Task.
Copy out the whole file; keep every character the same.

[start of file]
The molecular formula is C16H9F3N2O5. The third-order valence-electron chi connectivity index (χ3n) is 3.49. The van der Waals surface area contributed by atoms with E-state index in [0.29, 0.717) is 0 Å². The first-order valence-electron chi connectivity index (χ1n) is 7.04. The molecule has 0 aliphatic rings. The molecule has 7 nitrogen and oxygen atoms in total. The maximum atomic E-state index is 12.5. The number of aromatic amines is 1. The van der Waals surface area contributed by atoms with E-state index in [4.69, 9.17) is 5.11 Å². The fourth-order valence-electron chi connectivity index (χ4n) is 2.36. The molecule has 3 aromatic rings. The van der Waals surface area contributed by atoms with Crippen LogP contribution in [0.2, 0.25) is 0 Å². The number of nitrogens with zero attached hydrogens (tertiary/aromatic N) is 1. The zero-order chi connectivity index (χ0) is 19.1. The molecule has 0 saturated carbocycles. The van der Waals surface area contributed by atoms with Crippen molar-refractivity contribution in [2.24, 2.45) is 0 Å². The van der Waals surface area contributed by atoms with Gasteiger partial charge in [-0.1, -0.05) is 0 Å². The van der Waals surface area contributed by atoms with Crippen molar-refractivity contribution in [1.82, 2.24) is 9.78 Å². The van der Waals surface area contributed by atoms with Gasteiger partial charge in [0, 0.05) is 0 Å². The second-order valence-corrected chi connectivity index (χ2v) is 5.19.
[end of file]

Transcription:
The molecular formula is C16H9F3N2O5. The third-order valence-electron chi connectivity index (χ3n) is 3.49. The van der Waals surface area contributed by atoms with E-state index in [0.29, 0.717) is 0 Å². The first-order valence-electron chi connectivity index (χ1n) is 7.04. The molecule has 0 aliphatic rings. The molecule has 7 nitrogen and oxygen atoms in total. The maximum atomic E-state index is 12.5. The number of aromatic amines is 1. The van der Waals surface area contributed by atoms with E-state index in [4.69, 9.17) is 5.11 Å². The fourth-order valence-electron chi connectivity index (χ4n) is 2.36. The molecule has 3 aromatic rings. The van der Waals surface area contributed by atoms with Crippen LogP contribution in [0.2, 0.25) is 0 Å². The number of nitrogens with zero attached hydrogens (tertiary/aromatic N) is 1. The zero-order chi connectivity index (χ0) is 19.1. The molecule has 0 saturated carbocycles. The van der Waals surface area contributed by atoms with Crippen molar-refractivity contribution in [2.24, 2.45) is 0 Å². The van der Waals surface area contributed by atoms with Gasteiger partial charge in [-0.1, -0.05) is 0 Å². The van der Waals surface area contributed by atoms with Crippen molar-refractivity contribution in [1.82, 2.24) is 9.78 Å². The van der Waals surface area contributed by atoms with Gasteiger partial charge in [0, 0.05) is 0 Å². The second-order valence-corrected chi connectivity index (χ2v) is 5.19.